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7 Ways to Prepare Kids for a Move

1. Read Books about Moving

Of course, the books you choose will be based upon your kids ages and interests, but there are plenty of books about moving available through Amazon. If you’re planning on moving multiple times with your kids, it could be worth it to purchase a book or two for the sake of starting a predictable tradition with the kids. For even more options, you might also consider checking out these 13 Ways to get Free or Cheap Books for Kids, too!

2. Visit Favorite Spots Before the Move

I’m willing to bet you and your kids have made some pretty special memories around town! Whether it be grabbing ice cream from the local mom & pop shop, spending afternoons playing at the playground, or enjoying a meal at a family-owned restaurant, every memory made is an important one. When you begin to prepare kids for a move, do what you can to make one last memory at those special places. Of course, time may not always allow, but there’s just something comforting about being able to say “see you later” to all those special places.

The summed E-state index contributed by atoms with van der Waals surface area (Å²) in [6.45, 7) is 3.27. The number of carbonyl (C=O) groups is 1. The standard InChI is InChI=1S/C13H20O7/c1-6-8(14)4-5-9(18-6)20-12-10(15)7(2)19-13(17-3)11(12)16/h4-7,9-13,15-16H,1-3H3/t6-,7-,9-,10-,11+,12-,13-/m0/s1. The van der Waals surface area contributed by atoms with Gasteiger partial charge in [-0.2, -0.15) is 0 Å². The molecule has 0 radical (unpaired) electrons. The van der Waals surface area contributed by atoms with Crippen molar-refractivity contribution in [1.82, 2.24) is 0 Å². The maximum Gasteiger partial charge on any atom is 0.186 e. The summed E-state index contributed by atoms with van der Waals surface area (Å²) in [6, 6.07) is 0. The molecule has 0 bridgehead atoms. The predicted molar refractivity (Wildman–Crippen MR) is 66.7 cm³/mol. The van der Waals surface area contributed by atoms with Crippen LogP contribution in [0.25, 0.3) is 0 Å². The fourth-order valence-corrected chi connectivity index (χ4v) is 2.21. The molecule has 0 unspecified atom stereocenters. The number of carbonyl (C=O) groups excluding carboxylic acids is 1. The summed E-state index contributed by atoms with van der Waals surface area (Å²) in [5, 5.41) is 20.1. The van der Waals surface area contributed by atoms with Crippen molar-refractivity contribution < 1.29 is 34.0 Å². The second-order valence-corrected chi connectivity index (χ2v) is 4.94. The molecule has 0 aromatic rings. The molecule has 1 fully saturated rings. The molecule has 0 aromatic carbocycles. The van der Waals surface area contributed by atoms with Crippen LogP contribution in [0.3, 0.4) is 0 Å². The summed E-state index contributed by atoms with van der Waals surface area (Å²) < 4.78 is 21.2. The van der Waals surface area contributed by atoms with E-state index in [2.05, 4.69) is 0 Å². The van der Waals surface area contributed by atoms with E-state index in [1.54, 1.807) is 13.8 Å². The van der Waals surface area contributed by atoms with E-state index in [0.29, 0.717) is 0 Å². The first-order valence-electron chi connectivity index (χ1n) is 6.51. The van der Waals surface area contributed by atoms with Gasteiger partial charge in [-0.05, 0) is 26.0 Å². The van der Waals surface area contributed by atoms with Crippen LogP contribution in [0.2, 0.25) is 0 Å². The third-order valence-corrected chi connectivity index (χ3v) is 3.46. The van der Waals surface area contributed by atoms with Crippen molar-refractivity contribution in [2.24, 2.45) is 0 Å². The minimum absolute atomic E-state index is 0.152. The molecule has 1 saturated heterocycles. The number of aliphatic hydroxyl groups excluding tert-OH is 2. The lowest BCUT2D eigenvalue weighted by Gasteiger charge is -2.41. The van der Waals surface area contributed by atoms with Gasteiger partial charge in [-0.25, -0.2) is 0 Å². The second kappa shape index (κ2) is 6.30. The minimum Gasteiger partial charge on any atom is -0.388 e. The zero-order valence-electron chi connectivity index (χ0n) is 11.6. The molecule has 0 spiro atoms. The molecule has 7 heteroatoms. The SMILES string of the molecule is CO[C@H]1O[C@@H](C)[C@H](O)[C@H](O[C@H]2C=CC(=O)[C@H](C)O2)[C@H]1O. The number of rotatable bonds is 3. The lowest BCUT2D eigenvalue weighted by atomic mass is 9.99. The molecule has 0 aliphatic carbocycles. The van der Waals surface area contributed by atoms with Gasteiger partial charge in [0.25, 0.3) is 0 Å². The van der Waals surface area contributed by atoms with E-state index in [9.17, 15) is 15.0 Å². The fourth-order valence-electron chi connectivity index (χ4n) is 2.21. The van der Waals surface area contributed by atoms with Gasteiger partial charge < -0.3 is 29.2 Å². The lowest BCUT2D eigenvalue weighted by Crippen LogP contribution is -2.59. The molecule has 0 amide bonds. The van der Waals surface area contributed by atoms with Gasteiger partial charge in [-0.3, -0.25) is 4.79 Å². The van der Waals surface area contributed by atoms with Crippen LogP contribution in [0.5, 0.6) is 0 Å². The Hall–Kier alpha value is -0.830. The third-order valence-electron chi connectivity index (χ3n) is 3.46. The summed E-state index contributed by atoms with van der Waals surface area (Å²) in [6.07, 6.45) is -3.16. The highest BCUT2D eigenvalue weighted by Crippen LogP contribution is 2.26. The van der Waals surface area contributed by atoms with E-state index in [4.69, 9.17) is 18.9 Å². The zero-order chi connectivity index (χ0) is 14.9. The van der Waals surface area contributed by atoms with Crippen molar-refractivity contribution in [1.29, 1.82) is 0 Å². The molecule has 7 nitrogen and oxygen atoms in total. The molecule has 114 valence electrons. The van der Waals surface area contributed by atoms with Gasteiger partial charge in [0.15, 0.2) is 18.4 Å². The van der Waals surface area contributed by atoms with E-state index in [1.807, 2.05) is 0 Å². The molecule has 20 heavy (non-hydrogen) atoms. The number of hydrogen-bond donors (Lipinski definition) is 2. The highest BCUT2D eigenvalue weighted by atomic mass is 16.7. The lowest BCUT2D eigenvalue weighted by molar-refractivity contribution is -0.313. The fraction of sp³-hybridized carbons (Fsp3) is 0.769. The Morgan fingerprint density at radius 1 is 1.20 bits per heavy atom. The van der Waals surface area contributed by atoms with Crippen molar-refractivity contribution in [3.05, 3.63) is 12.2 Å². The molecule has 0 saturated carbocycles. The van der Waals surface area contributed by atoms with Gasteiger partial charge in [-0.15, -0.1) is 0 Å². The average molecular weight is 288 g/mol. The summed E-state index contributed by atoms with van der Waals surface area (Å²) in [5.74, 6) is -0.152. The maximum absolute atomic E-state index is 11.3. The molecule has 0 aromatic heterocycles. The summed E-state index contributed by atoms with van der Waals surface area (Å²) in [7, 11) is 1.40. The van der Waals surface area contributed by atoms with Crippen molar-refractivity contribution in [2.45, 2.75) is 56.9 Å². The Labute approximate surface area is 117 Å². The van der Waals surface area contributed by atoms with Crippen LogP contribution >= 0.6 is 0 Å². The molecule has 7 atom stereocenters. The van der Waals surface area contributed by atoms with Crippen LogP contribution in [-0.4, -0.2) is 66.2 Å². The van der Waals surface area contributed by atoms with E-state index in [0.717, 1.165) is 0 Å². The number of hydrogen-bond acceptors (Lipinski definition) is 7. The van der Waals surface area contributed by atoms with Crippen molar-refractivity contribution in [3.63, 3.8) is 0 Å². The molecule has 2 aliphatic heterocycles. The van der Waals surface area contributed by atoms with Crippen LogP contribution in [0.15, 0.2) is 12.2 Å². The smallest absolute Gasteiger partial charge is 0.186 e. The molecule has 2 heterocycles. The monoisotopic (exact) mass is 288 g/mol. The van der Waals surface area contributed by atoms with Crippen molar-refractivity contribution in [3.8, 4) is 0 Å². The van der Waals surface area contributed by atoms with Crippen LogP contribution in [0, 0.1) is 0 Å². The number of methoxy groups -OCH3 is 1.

Tip: Our “My Family is Moving” journal includes a page for “10 things to do before we move”!

3. Prepare Kids for a Move by Saying “See You Later” to Friends

These days, we are SO lucky to have the power of the internet. We no longer need to say “goodbye” to friends, but can say “see you later” instead!

If time allows, schedule one last in-person playdate with friends or plan a “going away” party. After saying “see you later” to friends, friendships can continue through virtual chats, letter-writing (yes, I’m going old school with this one!), and maybe even visits in the future. Moving away doesn’t have to mean the end of friendships.